Structure of native protein C inhibitor provides insight into its multiple functions
Research output: Contribution to journal › Article
Protein C inhibitor (PCI) is a multifunctional serpin with wide ranging protease inhibitory functions, unique cofactor binding activities, and potential non-inhibitory functions akin to the hormone-transporting serpins. To gain insight into the molecular mechanisms utilized by PCI we developed a robust expression system in Escherichia coli and solved the crystal structure of PCI in its native state. The five monomers obtained from our two crystal forms provide an NMR-like ensemble revealing regions of inherent flexibility. The reactive center loop (RCL) of PCI is long and highly flexible with no evidence of hinge region incorporation into beta-sheet A, as seen for other heparin-binding serpins. We adapted an extrinsic fluorescence method for determining dissociation constants for heparin and find that the N-terminal tail of PCI and residues adjacent to helix H are not involved in heparin binding. The minimal heparin length capable of tight binding to PCI was determined to be chains of eight monosaccharide units. A large hydrophobic pocket occupied by hydrophobic crystal contacts was found in an analogous position to the hormone-binding site in thyroxine-binding globulin. In conclusion, the data presented here provide important insights into the mechanisms by which PCI exercises its multiple inhibitory and non-inhibitory functions.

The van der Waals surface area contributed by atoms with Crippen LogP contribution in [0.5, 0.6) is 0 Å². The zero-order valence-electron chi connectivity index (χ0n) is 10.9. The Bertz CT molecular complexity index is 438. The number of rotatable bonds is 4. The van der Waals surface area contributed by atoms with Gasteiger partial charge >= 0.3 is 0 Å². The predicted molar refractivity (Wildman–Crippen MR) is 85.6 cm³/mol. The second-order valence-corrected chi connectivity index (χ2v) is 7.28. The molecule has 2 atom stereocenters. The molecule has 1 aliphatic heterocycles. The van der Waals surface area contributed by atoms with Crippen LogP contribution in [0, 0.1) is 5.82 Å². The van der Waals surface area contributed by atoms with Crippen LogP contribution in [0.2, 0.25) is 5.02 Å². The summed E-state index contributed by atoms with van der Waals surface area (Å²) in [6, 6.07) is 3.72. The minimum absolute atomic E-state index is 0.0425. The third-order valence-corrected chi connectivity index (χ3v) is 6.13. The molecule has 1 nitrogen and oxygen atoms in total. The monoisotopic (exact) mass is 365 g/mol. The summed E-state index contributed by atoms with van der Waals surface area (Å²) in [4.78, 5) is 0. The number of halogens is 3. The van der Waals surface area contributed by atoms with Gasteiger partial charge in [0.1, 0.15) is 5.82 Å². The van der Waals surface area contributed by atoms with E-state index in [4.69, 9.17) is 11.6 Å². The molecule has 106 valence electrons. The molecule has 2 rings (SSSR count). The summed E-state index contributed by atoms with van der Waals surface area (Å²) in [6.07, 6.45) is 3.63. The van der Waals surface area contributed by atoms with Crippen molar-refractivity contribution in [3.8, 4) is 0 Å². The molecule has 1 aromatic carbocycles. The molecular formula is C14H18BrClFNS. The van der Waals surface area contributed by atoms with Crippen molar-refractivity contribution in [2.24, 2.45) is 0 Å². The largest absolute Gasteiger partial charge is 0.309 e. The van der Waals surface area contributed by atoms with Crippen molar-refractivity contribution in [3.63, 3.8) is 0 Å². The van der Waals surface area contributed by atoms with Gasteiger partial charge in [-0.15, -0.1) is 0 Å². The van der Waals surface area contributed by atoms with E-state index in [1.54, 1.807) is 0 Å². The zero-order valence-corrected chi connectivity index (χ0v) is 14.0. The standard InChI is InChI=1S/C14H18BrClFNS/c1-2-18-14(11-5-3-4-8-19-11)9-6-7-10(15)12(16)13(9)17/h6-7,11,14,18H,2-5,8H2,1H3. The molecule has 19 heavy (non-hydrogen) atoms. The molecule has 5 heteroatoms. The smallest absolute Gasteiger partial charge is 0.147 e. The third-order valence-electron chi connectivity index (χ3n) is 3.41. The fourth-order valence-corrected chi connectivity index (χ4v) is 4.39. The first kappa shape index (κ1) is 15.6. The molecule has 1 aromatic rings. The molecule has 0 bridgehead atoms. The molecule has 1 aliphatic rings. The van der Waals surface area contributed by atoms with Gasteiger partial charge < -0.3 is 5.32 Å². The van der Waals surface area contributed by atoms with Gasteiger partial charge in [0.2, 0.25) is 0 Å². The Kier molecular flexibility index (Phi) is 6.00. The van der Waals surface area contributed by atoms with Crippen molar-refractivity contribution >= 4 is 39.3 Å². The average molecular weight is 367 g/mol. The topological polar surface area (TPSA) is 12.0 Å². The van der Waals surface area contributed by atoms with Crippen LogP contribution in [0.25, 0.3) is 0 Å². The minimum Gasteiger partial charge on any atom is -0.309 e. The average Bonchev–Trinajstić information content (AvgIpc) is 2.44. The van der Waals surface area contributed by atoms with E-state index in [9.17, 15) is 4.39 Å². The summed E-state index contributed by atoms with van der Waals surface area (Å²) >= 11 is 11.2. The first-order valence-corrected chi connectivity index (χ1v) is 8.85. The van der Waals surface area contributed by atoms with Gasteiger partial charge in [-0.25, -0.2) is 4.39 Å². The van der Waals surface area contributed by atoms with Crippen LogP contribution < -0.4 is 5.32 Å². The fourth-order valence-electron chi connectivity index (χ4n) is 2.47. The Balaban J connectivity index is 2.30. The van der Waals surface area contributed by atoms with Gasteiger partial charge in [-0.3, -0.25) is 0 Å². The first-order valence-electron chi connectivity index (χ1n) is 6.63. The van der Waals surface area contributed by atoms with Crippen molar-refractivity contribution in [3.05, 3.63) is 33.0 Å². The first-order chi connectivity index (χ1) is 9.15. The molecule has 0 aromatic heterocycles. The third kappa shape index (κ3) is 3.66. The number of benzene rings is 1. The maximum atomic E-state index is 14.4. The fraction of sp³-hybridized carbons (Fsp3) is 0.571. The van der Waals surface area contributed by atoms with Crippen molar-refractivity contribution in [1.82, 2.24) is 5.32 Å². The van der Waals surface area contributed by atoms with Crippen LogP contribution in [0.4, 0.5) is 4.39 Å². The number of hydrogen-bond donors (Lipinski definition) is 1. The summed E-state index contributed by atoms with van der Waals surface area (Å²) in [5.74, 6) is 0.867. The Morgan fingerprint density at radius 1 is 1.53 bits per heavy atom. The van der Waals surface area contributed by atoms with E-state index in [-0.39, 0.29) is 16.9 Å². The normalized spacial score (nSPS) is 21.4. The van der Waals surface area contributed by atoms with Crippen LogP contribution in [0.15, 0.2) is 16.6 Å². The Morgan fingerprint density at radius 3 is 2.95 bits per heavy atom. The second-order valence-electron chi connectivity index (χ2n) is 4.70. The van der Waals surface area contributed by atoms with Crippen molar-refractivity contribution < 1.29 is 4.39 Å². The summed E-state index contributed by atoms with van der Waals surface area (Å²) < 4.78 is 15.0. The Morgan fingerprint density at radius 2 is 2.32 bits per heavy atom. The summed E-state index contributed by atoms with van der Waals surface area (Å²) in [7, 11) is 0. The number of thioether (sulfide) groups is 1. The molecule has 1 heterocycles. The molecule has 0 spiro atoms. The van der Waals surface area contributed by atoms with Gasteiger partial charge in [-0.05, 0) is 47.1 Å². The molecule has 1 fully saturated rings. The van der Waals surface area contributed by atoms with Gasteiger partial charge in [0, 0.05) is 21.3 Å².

|Research areas and keywords||
Subject classification (UKÄ) – MANDATORY
|Journal||Journal of Biological Chemistry|
|Publication status||Published - 2007|